It's easy, and partially accurate, to say Arthur Miller spent most of his career in decline. ''The problem with being Arthur Miller is you write Death of a Salesman in your 30s,'' says director Robert Falls, who shepherded Salesman's acclaimed 50th-anniversary revival to Broadway in 1999. ''Everything you write afterwards is compared to that play.'' Perhaps having penned one of the great American plays really was the problem with being Miller, who died of congestive heart failure on Feb. 10 at age 89. Perhaps the problem was marrying one of the great American movie icons, Marilyn Monroe, and living one of the great American lives in public as exemplar, object lesson, and gadfly all in one. Would that more playwrights had such problems. Would that more of them aspired to be, in the words of Miller's longtime friend Eli Wallach, ''the conscience of this country.''
First performed in 1949, Salesman hit the gleaming grille of the postwar American dream as it roared off the assembly line, and stuck there ever after. Revived three times on Broadway and produced all over the world, it was only Miller's fourth professional show: a grand and tragic hymn to a deluded Everyman that remains the ineradicable counterpoint to our march of achievement and success. This from a man who vastly preferred sports to headier pursuits until age 17. ''In my most private reveries,'' he wrote in his 1987 memoir, Timebends: A Life, ''I was no sallow Talmud reader but Frank Merriwell or Tom Swift, heroic models of athletic verve and military courage.'' Falls thinks this red-bloodedness fortified Miller's art: ''In the right-wing world that defines liberal as bad or weak or unsavory, he was a liberal in the great sense of a humanist, a passionate advocate for America's liberties.''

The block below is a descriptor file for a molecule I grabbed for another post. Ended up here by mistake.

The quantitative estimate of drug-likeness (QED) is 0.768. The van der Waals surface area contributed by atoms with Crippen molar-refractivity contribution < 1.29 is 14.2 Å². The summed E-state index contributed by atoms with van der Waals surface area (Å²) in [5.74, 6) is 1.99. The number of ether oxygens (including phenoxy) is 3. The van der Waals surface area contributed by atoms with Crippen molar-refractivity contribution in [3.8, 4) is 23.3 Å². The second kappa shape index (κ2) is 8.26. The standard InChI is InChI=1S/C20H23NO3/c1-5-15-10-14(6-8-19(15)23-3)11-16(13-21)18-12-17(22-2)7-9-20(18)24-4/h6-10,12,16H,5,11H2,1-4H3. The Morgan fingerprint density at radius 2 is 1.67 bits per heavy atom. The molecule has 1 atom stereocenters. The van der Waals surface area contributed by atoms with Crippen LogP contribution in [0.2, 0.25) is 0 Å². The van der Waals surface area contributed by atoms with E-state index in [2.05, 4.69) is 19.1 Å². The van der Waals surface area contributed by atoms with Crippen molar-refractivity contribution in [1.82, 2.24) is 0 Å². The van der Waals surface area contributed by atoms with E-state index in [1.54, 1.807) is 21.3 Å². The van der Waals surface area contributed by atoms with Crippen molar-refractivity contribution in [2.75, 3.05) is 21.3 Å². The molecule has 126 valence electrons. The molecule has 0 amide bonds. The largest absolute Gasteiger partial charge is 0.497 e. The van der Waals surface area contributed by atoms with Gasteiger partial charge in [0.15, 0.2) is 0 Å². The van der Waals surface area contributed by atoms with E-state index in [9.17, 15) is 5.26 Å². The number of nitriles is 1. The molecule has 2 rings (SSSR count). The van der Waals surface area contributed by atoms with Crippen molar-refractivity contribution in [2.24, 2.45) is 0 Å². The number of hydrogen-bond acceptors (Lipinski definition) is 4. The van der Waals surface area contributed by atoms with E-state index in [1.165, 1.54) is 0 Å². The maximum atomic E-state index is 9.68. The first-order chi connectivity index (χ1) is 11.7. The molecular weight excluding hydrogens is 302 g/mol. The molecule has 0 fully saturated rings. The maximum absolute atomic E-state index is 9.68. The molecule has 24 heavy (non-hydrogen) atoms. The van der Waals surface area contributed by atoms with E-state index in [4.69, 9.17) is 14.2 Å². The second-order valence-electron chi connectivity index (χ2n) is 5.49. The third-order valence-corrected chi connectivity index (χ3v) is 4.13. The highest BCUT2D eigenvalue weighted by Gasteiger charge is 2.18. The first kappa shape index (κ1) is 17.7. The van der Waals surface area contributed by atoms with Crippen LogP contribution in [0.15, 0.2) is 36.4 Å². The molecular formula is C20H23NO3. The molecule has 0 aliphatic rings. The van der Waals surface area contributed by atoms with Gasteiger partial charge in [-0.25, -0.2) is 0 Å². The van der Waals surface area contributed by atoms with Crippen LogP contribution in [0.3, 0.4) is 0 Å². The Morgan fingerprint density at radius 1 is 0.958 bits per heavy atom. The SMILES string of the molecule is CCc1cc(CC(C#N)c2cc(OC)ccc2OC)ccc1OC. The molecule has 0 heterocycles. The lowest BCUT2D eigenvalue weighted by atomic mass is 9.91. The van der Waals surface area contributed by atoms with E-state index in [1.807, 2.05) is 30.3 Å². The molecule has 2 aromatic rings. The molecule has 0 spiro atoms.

Born in Manhattan in 1915, Miller came of age in both a family (headed by an entrepreneurial Jewish father scourged by the Depression) and a nation in deep identity crisis, caught between deferred individual responsibility and resultant systemic injustice. As hard times drove the Millers to Brooklyn, young Arthur saw in his community ''conflicting claims of family and vagrant sexuality, idealism and advantage,'' themes that would resonate throughout his career. He responded not with à la mode nihilism, but with action. Working in an auto-parts warehouse, Miller paid for his entry into the University of Michigan, where he studied playwriting and began winning awards and grants for his didactic, left-of-center works. His first New York production, The Man Who Had All the Luck (1944), attracted little critical love and less revenue. His 1945 novel Focus was considered passionate but pat. Then, in 1947, came All My Sons, Miller's first commercially successful fusion of the personal, political, and universal: A war industrialist, in the name of protecting his family, knowingly sells defective aircraft parts to the military failing to see his bond with the larger human family until it's painfully pointed out to him by his own flesh and blood. Salesman followed two years later: Miller wrote the first act in one day, spurred by the success of another play that his collaborator Elia Kazan was directing, Tennessee Williams' A Streetcar Named Desire. (He loved the play, but found the title ''too garishly attention-getting.'')